El Alear Garden
El Alear is located within the community of Antigua Hacienda Carrizalejo, in Monterrey, Mexico. The property is situated in the South of the city with the Sierra Madre Oriental Mountains serving as a dramatic backdrop. The site was once a collection of four single-family homes situated on approximately four acres surrounded by dense development. … Read More
El Alear is located within the community of Antigua Hacienda Carrizalejo, in Monterrey, Mexico. The property is situated in the South of the city with the Sierra Madre Oriental Mountains serving as a dramatic backdrop. The site was once a collection of four single-family homes situated on approximately four acres surrounded by dense development. What was once a rural community had become a part of the city and therefore caused a need for higher density within the sprawling metropolis. The demand for multi-family residential developments within Monterrey was at an all-time high at the beginning of the project, mostly due to the sense of community and inclusive security provided within these compounds. In addition to a secure living space, the abundance of amenities provided in the immediate vicinity of one’s home became a highly desirable way of life. El Alear is now one of the most sought-after residential communities within the southern regions of Monterrey.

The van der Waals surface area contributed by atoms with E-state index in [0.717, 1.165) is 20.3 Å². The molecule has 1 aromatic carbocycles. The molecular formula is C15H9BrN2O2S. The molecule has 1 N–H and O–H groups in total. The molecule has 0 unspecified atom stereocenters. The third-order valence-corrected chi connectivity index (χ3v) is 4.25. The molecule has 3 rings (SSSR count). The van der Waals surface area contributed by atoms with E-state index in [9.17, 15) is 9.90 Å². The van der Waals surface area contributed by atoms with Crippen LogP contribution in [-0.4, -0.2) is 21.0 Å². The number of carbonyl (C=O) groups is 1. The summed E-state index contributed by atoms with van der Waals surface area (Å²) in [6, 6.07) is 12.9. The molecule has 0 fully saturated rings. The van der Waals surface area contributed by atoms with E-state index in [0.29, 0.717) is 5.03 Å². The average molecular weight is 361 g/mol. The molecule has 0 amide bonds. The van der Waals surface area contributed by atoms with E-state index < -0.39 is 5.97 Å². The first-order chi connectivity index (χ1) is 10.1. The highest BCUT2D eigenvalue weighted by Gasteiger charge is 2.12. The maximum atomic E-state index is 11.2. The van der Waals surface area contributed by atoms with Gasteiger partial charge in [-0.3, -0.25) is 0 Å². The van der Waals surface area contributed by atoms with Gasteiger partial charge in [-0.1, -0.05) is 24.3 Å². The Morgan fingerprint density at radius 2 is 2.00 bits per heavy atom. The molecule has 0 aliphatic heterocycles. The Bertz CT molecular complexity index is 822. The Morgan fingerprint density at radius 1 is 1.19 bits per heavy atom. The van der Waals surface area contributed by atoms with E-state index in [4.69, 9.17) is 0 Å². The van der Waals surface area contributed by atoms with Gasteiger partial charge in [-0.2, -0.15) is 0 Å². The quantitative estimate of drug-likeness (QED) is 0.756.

Located on the southside of a primary and busy thoroughfare, Ave. Roberto Garza Sada, the entry to the complex needed to be safe and create easy means of egress into the site. Multiple entry portals were created to give residents and guests the ability to quickly and safely deviate from the heavy traffic and enter into various subterranean garages or arrive into the heavily landscaped gardens at the entry to any of the four residential towers. Raymond Jungles worked diligently with the architectural team to create a meandering arrival experience with several informal planters formed from locally sourced stone. Retaining walls, stairs, and ramps along the entry drive allow for the drastic elevation change between the main road and the building entries to be traversed. Residents and visitors that do not directly enter into the subterranean garages are greeted by individual porte-cocheres at each of the building entries. These porte-cocheres are strategically placed and integrated within and around the landscape to soften the architectural lines and provide protection from the elements.
To the south of the four main residential towers lie the major amenity areas for the residents. These various amenity areas are situated on three different levels that help to navigate and fully utilize the forty-five (45’) feet of grade change across the southern half of the site. The upper amenity area contains the passive lounge pool, spa, and entertainment deck. This area is utilized for sunbathing, large gatherings, and numerous programmed activities.